The former senior official predicted the revamped drone program will give the president important legal flexibility.
Turning his hand for effect as if turning the dial of a safe or adjusting a thermostat, the former senior CIA official concluded: “What you want is a dial, not a switch.”
Defense Secretary Chuck Hagel issued a brief statement following Obama’s counterterrorism speech, with analysts saying he appeared to acknowledge the drone-program change.
“The president today presented a comprehensive vision for how we will continue to protect the nation from terrorism, especially from al-Qaida and its affiliates, while remaining true to our values and laws,” Hagel said. “I have directed the Department of Defense to work closely with our interagency partners and allies to implement the president’s guidance.”
Christopher Preble, a senior national security analyst at the CATO Institute, called Hagel’s mention of “interagency partners” a veiled reference to coming coordination with the CIA over taking control of the drone program.
'Should Rest with the Military'
On Capitol Hill, the immediate reaction to Obama’s sweeping counterterrorism speech focused on his renewed vow to close the terrorist detention facility in Guantanamo Bay, Cuba.
But lawmakers on both sides of the debate have in recent months expressed strong opinions about whether it should be the job of the military or intelligence communities to kill al-Qaida leaders and operatives.
The shift to DoD raises new legal questions, such as whether the post-9/11 congressional resolution authorizing the use of military force against al-Qaida extends to places such as Pakistan, Yemen and Somalia. The US drone program largely has focused on those nations since Obama took office in 2009 and as the Islamist extremist organization morphed into a network of loosely affiliated groups across the Middle East and North Africa.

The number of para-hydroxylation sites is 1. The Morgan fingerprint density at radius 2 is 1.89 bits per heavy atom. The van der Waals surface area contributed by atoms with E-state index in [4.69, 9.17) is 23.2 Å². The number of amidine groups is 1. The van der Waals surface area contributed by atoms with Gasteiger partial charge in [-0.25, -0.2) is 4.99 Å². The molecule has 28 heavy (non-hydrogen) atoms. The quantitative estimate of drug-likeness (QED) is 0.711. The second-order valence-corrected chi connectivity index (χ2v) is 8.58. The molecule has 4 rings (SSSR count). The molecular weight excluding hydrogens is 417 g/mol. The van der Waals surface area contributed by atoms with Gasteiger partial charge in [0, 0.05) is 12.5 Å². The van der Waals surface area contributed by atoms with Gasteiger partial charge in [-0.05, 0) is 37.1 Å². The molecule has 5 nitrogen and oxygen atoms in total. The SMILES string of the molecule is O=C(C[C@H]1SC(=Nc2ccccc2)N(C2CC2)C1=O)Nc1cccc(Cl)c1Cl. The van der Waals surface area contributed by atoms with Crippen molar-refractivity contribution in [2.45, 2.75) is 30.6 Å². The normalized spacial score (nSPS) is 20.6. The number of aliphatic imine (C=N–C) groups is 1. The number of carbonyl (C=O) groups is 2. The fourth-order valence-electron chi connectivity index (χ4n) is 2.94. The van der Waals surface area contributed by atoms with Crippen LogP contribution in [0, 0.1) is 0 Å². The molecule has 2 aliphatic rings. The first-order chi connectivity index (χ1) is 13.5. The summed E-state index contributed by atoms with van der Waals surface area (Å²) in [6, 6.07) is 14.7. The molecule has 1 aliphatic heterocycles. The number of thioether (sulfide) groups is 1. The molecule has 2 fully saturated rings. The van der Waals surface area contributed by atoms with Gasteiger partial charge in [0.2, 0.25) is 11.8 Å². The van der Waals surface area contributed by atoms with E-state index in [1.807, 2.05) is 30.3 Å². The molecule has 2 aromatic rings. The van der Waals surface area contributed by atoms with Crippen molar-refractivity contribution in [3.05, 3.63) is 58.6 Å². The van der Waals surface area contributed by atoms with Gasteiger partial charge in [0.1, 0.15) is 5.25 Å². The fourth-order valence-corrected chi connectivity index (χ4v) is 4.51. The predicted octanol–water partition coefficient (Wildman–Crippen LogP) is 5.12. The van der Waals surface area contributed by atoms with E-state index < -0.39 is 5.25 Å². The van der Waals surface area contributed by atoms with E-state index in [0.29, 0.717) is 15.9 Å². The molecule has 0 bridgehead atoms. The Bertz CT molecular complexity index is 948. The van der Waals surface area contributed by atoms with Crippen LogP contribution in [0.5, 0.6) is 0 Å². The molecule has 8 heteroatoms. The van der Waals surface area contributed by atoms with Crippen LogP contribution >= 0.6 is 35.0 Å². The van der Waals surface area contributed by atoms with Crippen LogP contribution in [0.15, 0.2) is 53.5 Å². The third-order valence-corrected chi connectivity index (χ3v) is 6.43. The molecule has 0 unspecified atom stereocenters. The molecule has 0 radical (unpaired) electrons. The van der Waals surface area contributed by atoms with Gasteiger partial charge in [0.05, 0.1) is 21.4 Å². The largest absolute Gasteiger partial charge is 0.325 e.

To that end, Obama said he intends to work with Congress to amend, and possibly replace, that 2001 resolution with a new one written to reflect the changed al-Qaida and the fight against it.
On one side of the coming congressional debate are pro-military lawmakers such as Sen. John McCain, R-Ariz., until January the ranking member of the Senate Armed Services Committee.
Speaking to reporters Thursday after the president’s speech, McCain said he supports Obama’s decision to shift the program from the CIA to the military.
“I believe the majority of the responsibility for this should rest with the military,” McCain told reporters in late March.
McCain and other lawmakers say the move will bring more transparency to the program because the House and Senate Armed Services committees can conduct oversight in public, unlike the two chambers’ Intelligence panels.
“The majority of it can be conducted by the Department of Defense,” McCain said. “It’s not the job of the Central Intelligence Agency. ... It’s the military’s job.”
'Not a Hasty Decision'
But expect some push back from members of the House and Senate Intelligence committees, like Senate Intelligence Committee Chairwoman Sen. Dianne Feinstein, D-Calif.
Feinstein told reporters in late March she is skeptical of the military’s ability to use what she sees as the CIA’s rigorous decision process before carrying out armed strikes.
She said she has reservations about turning over to the military the CIA’s armed drone fleet and the missions they conduct.
During the last few years, she said, “We’ve watched the intelligence aspect of the drone program: how they function. The quality of the intelligence. Watching the agency exercise patience and discretion,” Feinstein said.
“The military [armed drone] program has not done that nearly as well,” she said. “That causes me concern.
“This is a discipline that is learned, that is carried out without infractions,” Feinstein told reporters. “It’s not a hasty decision that’s made. And I would really have to be convinced that the military would carry it out that way.”
Preble said “DoD will have to tighten up its targeting practices,” but added the issue likely will fail to raise the ire of rank-and-file lawmakers.
“I think there’s a general sense of more deference to the military,” Preble said. “There traditionally is a slightly less deferential relationship, Congress to CIA.”